First, there was the book Superfreakonomics by Levitt and Dubner that offered in part what looked like some interesting ideas about reducing global warming. The Wall Street Journal then wrote this piece in support, which concluded that
Part of the genius of Marxism, and a reason for its enduring appeal, is that it fed man’s neurotic fear of social catastrophe while providing an avenue for moral transcendence. It’s just the same with global warming, which is what makes the clear-eyed analysis in “SuperFreakonomics” so timely and important.
Columnist Paul Krugman raises a good point about the book in his short review, that a Clever snark like this can get you a long way in career terms — but the trick is knowing when to stop. It’s one thing to do this on relatively inconsequential media or cultural issues. But if you’re going to get into issues that are both important and the subject of serious study, like the fate of the planet, you’d better be very careful not to stray over the line between being counter-intuitive and being just plain, unforgivably wrong.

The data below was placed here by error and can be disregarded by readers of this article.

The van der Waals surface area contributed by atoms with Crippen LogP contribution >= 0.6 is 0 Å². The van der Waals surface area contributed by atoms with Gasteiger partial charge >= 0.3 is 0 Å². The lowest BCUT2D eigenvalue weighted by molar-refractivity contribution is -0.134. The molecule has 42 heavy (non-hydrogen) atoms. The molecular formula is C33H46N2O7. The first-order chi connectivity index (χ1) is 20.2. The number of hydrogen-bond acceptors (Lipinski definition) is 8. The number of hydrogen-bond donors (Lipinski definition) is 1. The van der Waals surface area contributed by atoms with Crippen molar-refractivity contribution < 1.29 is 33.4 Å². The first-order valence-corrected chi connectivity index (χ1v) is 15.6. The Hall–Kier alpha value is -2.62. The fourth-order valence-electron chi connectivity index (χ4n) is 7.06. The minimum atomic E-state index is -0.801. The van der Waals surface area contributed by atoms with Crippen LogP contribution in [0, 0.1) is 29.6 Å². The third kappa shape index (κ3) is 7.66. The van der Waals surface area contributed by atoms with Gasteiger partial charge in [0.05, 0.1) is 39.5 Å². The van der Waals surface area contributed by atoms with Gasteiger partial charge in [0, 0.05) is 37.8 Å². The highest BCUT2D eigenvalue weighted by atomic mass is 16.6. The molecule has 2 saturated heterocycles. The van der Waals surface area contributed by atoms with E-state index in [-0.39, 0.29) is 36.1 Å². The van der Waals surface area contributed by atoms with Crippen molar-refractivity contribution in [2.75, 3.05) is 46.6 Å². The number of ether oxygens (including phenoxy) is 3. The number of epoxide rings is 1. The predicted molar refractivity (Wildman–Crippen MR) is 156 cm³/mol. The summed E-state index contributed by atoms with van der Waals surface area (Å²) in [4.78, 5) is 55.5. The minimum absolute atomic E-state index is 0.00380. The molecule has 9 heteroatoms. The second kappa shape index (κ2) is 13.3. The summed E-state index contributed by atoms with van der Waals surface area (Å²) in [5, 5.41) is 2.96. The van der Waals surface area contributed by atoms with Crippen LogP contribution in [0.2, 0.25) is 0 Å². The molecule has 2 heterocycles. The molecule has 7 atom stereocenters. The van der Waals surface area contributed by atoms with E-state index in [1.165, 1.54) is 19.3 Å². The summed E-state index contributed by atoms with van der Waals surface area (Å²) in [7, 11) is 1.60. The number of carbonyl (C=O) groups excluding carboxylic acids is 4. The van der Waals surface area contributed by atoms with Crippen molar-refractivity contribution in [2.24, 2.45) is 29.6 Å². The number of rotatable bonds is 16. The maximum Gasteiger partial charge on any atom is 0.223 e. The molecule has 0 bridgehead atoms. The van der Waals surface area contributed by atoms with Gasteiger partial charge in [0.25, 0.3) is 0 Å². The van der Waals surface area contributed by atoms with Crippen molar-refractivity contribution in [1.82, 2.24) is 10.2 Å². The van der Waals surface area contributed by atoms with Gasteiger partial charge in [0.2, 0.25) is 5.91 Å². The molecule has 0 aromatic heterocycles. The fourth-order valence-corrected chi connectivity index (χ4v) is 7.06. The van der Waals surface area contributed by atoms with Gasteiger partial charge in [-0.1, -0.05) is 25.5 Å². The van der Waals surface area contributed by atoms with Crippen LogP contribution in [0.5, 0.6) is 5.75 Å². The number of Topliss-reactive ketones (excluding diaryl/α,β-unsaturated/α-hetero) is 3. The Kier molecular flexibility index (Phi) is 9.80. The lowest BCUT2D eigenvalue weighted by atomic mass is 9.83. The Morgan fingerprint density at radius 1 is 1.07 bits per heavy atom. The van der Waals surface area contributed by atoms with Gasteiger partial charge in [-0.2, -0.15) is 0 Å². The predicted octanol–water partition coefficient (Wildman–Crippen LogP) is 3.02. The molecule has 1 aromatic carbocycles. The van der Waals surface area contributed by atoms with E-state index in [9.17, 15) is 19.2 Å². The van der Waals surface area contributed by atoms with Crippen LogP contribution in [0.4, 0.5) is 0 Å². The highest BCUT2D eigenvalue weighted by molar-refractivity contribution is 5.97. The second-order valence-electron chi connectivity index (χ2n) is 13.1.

So who is right, or more importantly, unforgivably wrong?
To help you sort out the information, Real Climate offers what seems to me to be a thorough review here, ending with:
To conclude, the reasons why Levitt and Dubner like geo-engineering so much are based on a misreading of the science, a misrepresentation of proposed solutions, and truly bizarre interpretations of how environmental problems have been dealt with in the past. These are, in the end, much worse errors than their careless misquotes and over-eagerness to shock highlighted by the other critiques. Geo-engineering is neither cheap, nor a fix, and the reasons why it is very likely to be a bad idea are ethical and legal, much more than its still-uncertain scientific merits.